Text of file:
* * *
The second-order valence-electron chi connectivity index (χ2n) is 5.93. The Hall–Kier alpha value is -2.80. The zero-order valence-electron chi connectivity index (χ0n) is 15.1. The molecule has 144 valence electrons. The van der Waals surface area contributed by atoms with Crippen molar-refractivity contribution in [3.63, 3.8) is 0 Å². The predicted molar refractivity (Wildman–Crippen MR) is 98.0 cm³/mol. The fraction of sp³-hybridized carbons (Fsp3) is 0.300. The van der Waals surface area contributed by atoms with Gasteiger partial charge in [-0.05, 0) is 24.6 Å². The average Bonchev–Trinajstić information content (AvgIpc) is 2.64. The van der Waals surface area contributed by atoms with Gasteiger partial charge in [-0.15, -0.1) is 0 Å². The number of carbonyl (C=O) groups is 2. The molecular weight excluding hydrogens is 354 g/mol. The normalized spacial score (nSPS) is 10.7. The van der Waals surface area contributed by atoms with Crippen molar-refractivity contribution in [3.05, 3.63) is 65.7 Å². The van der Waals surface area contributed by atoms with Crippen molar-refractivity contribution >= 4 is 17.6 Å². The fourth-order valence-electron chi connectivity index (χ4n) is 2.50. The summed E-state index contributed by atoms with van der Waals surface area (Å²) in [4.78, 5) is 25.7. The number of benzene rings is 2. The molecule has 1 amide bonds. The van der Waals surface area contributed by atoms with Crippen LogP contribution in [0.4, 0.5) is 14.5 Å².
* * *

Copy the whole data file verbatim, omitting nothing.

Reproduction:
The second-order valence-electron chi connectivity index (χ2n) is 5.93. The Hall–Kier alpha value is -2.80. The zero-order valence-electron chi connectivity index (χ0n) is 15.1. The molecule has 144 valence electrons. The van der Waals surface area contributed by atoms with Crippen molar-refractivity contribution in [3.63, 3.8) is 0 Å². The predicted molar refractivity (Wildman–Crippen MR) is 98.0 cm³/mol. The fraction of sp³-hybridized carbons (Fsp3) is 0.300. The van der Waals surface area contributed by atoms with Gasteiger partial charge in [-0.05, 0) is 24.6 Å². The average Bonchev–Trinajstić information content (AvgIpc) is 2.64. The van der Waals surface area contributed by atoms with Gasteiger partial charge in [-0.15, -0.1) is 0 Å². The number of carbonyl (C=O) groups is 2. The molecular weight excluding hydrogens is 354 g/mol. The normalized spacial score (nSPS) is 10.7. The van der Waals surface area contributed by atoms with Crippen molar-refractivity contribution in [3.05, 3.63) is 65.7 Å². The van der Waals surface area contributed by atoms with Crippen molar-refractivity contribution >= 4 is 17.6 Å². The fourth-order valence-electron chi connectivity index (χ4n) is 2.50. The summed E-state index contributed by atoms with van der Waals surface area (Å²) in [4.78, 5) is 25.7. The number of benzene rings is 2. The molecule has 1 amide bonds. The van der Waals surface area contributed by atoms with Crippen LogP contribution in [0.4, 0.5) is 14.5 Å².